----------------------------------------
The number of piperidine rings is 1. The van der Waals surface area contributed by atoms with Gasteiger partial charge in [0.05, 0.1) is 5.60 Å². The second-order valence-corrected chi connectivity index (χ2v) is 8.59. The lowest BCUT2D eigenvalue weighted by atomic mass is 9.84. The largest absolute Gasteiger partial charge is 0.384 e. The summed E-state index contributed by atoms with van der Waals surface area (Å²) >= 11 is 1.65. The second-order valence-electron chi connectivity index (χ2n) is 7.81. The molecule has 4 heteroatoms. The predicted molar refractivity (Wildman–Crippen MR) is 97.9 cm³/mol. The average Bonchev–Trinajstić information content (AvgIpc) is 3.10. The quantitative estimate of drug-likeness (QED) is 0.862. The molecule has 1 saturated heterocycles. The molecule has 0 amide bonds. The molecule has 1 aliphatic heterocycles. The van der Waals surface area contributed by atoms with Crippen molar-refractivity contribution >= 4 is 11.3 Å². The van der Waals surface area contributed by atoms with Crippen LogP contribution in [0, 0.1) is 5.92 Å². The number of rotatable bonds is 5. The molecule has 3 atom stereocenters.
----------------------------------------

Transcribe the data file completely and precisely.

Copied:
The number of piperidine rings is 1. The van der Waals surface area contributed by atoms with Gasteiger partial charge in [0.05, 0.1) is 5.60 Å². The second-order valence-corrected chi connectivity index (χ2v) is 8.59. The lowest BCUT2D eigenvalue weighted by atomic mass is 9.84. The largest absolute Gasteiger partial charge is 0.384 e. The summed E-state index contributed by atoms with van der Waals surface area (Å²) >= 11 is 1.65. The second-order valence-electron chi connectivity index (χ2n) is 7.81. The molecule has 4 heteroatoms. The predicted molar refractivity (Wildman–Crippen MR) is 97.9 cm³/mol. The average Bonchev–Trinajstić information content (AvgIpc) is 3.10. The quantitative estimate of drug-likeness (QED) is 0.862. The molecule has 1 saturated heterocycles. The molecule has 0 amide bonds. The molecule has 1 aliphatic heterocycles. The van der Waals surface area contributed by atoms with Crippen molar-refractivity contribution >= 4 is 11.3 Å². The van der Waals surface area contributed by atoms with Crippen LogP contribution in [0, 0.1) is 5.92 Å². The number of rotatable bonds is 5. The molecule has 3 atom stereocenters.